Fifth grader, Elizabeth Levasseur said her imagination runs wild, but because of all the technology in her classroom, she gets to put it to work.
“Whenever we can use the green screen, we get to transport ourselves to other places, so we can be in the future or in the past,” Levasseur said.
Thousands of students across Washington County will explore more of what interests them out of the classroom too through a county-wide digital learning plan.
Kids at Emma K Doub Elementary School transform to architects by using a web-based platform where they build their own house.
Administrators said 12,300 iPads will be given out to students from the third grade to seniors in high school. In some instances, students are invited to bring the iPad home with them to get a better grasp on a wide variety of education apps.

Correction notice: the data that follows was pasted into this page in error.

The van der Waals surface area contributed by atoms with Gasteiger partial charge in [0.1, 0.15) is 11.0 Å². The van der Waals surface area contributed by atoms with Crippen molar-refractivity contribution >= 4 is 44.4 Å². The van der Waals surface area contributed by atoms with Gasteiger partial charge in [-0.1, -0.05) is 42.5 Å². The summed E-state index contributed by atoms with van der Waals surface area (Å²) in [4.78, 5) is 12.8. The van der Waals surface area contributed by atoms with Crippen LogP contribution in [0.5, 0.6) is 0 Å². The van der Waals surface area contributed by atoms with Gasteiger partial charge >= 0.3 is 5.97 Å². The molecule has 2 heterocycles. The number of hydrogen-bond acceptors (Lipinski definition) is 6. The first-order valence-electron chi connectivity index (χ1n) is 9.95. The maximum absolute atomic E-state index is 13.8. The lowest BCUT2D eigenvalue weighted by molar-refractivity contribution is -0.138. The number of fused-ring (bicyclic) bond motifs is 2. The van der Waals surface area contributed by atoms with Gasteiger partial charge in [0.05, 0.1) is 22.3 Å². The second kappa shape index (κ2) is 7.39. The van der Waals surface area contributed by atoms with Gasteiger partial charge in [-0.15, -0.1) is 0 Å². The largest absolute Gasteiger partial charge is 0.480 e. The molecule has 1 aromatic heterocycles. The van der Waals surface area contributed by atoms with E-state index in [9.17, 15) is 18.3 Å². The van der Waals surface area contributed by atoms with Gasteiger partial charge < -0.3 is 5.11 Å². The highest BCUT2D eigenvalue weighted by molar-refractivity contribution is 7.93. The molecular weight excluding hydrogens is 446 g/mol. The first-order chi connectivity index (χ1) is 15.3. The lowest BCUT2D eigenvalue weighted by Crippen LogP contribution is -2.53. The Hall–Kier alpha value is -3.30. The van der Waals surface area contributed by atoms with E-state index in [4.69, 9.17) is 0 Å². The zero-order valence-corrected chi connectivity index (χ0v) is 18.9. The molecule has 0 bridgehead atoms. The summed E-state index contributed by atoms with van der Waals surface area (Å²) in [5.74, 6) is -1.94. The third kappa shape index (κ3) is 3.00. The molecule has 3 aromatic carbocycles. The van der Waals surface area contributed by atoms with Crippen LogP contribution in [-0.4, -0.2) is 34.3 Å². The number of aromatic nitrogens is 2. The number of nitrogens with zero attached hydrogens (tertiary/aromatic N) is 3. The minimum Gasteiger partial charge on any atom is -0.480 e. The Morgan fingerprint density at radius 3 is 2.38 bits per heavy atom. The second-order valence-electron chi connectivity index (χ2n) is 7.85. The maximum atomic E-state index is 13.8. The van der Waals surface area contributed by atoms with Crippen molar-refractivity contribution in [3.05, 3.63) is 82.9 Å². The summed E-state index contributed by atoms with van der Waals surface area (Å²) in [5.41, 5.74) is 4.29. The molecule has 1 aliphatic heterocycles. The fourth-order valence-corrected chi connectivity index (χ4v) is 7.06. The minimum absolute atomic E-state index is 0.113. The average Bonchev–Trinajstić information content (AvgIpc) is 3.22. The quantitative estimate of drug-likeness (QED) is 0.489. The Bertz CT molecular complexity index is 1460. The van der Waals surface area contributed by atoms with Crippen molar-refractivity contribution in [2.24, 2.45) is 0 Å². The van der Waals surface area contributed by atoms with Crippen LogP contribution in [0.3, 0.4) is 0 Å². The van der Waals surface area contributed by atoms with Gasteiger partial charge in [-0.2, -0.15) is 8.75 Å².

“Personalizing learning is a key component in helping students to find how do they learn best, how do they show their knowledge,” lead teacher at Emma K Doub, Annie Anders said.
Administrators said there are security measures in place to make sure students are safe using this technology. But overall, teachers welcome the connection to the outer world in the classroom.
“It’s not just the teacher, it’s not just the parents, it’s just their fellow students that are looking at these projects, it’s the whole world as we see it,” Fifth grade teacher, David Dulberger said.
Even younger students are well aware of the benefits in understanding technology.
“I use [my iPad] all the time for school work. I don’t think I really have any notebooks now,” Levasseur said.
More than 1,800 teachers in Washington County were taught how to implement iPads in the classroom.